"Miller needs a successor," Letyaga said without preamble. "The old man can't lead the Rangers from his chair, half-stuck in a bottle of whisky. It's time for a new leader. Someone strong, and with vision." He stopped and turned, a shadowy goliath rimmed by the far light of the guards' lanterns. The image tickled a strange sensation of familiarity at the base of Artyom's brain, but he couldn't quite grasp it. His shake prompted a new press from his friend, one Artyom hadn't expected:
"I know you miss it."
A glob of spit caught in his throat, and Artyom coughed. "You don't mean me?"
Letyaga and Timur shared another look between them, and the bigger Ranger shrugged.
"I have a family!" Artyom said, swinging his hand toward Dmitri. "Even if I wanted to, I couldn't just leave them behind, while I run off to Polis."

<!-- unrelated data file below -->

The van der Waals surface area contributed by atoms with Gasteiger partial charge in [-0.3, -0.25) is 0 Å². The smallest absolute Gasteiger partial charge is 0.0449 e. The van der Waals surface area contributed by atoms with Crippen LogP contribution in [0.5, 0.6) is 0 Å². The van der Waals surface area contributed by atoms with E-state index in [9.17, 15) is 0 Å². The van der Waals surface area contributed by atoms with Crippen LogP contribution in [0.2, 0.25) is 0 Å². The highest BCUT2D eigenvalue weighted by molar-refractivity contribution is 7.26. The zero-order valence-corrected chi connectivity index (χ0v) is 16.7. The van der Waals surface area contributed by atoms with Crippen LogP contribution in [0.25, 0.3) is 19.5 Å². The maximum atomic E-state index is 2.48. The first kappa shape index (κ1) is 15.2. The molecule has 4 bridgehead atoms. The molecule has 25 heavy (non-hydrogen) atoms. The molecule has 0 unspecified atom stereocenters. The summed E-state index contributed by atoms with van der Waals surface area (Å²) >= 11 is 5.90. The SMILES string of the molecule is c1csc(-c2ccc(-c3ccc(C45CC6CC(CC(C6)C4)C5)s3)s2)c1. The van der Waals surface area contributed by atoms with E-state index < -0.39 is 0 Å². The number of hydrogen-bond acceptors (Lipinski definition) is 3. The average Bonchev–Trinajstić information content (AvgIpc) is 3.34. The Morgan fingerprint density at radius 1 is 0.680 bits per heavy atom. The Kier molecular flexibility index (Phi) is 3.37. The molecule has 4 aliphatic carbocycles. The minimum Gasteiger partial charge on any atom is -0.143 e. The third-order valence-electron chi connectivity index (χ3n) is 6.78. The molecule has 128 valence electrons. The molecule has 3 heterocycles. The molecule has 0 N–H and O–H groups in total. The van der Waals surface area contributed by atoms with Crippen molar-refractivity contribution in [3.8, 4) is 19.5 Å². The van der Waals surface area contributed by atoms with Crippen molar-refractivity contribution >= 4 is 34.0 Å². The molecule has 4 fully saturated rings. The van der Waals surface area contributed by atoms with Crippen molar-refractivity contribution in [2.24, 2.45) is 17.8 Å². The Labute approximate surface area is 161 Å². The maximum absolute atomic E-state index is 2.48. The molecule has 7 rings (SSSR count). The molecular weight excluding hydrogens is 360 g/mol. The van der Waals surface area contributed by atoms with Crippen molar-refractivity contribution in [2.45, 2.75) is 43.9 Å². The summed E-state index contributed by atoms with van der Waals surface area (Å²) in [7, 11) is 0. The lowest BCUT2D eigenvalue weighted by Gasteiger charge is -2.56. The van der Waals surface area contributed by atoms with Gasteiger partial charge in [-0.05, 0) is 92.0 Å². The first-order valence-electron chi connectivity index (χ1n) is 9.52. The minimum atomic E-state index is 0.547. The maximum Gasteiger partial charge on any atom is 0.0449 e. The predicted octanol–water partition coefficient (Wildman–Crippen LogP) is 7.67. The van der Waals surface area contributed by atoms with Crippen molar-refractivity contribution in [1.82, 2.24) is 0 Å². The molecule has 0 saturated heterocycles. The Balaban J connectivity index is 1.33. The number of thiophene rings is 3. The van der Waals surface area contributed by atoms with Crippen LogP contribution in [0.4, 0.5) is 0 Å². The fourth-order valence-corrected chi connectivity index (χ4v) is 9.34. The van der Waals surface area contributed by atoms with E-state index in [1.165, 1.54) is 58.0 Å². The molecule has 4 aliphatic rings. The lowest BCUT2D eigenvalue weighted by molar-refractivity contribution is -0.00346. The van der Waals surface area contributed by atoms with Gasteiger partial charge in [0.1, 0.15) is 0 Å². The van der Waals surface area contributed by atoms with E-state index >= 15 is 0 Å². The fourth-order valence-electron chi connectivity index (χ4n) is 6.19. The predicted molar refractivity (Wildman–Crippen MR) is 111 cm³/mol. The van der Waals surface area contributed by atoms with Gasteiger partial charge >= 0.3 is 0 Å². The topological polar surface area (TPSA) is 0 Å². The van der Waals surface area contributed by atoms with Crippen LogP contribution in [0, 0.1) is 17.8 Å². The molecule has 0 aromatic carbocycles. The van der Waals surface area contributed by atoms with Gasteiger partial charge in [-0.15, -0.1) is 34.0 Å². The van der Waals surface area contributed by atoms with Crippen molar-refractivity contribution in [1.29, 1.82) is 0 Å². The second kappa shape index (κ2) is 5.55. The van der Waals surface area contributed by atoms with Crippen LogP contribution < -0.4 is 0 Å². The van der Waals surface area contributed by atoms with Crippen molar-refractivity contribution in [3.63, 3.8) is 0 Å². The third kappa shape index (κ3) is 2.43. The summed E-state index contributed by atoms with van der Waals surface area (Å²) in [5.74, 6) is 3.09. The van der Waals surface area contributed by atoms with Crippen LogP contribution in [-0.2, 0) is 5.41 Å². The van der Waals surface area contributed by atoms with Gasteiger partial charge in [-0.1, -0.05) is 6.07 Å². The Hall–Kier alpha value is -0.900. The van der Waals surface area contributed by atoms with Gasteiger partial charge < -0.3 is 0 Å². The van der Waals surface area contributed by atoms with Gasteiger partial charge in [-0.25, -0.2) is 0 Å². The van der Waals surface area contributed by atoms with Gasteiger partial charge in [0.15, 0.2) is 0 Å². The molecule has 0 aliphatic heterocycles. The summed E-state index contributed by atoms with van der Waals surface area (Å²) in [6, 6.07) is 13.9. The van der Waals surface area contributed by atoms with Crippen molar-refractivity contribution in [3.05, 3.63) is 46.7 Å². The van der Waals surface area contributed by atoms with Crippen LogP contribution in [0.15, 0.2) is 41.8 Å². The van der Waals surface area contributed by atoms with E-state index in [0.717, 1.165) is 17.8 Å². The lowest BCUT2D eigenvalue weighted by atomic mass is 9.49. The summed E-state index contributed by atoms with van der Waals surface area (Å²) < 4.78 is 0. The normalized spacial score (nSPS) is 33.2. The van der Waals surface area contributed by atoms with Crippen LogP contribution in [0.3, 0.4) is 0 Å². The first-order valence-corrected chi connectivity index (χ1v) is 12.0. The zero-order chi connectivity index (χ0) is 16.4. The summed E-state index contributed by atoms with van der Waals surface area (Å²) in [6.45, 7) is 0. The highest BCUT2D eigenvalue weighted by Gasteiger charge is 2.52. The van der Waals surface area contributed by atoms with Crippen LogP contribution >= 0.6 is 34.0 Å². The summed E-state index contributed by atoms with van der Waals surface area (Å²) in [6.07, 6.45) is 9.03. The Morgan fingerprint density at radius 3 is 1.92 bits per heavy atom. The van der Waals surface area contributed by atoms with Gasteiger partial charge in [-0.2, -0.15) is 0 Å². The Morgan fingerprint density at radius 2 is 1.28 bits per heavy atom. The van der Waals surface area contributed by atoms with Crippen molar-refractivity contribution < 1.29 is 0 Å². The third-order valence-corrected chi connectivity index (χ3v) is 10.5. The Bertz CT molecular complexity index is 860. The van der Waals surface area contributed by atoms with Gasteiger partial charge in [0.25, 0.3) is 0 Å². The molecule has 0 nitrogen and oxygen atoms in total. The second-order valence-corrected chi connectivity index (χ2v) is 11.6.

"Who said anything about leaving them behind? You always said Polis was the most enlightened place in the whole Metro. Raise your family there."
"What crazy? Anya can look after your little one and her old man, and you can look after us."
"We need you, brother," Letyaga pressed. "The war between the Reds and the Reich is encroaching on our boundaries. Soon, VDNKh will be cut off, and Polis will be standing alone." He hunched his shoulders low over Artyom, like a giant tree bending to the wind. "You gave me your blood, once. I trust you with mine. There aren't many men I would say that about, but you are one of them."
Artyom frowned up at him. "What about Timur?"
Letyaga waved off that idea. "Timur is too old."
"I'm forty-five!" Timur protested.
"That's old," Letyaga repeated. "It's practically Miller's age."
"Miller was a good leader," Timur began, but Letyaga cut him off.
"Was," he said sharply, before continuing with deeper fervor. "He can't protect anyone, anymore, not in his state. And the Order was conceived for one thing: to protect the Metro. Not to bow to Hansa for bullets, or make deals of passage with the Reds. We are the shield that holds the monsters at bay." He jabbed his finger toward the floor in emphasis. "And we will fight off the rising of the sun, if need be, for the sake of our people."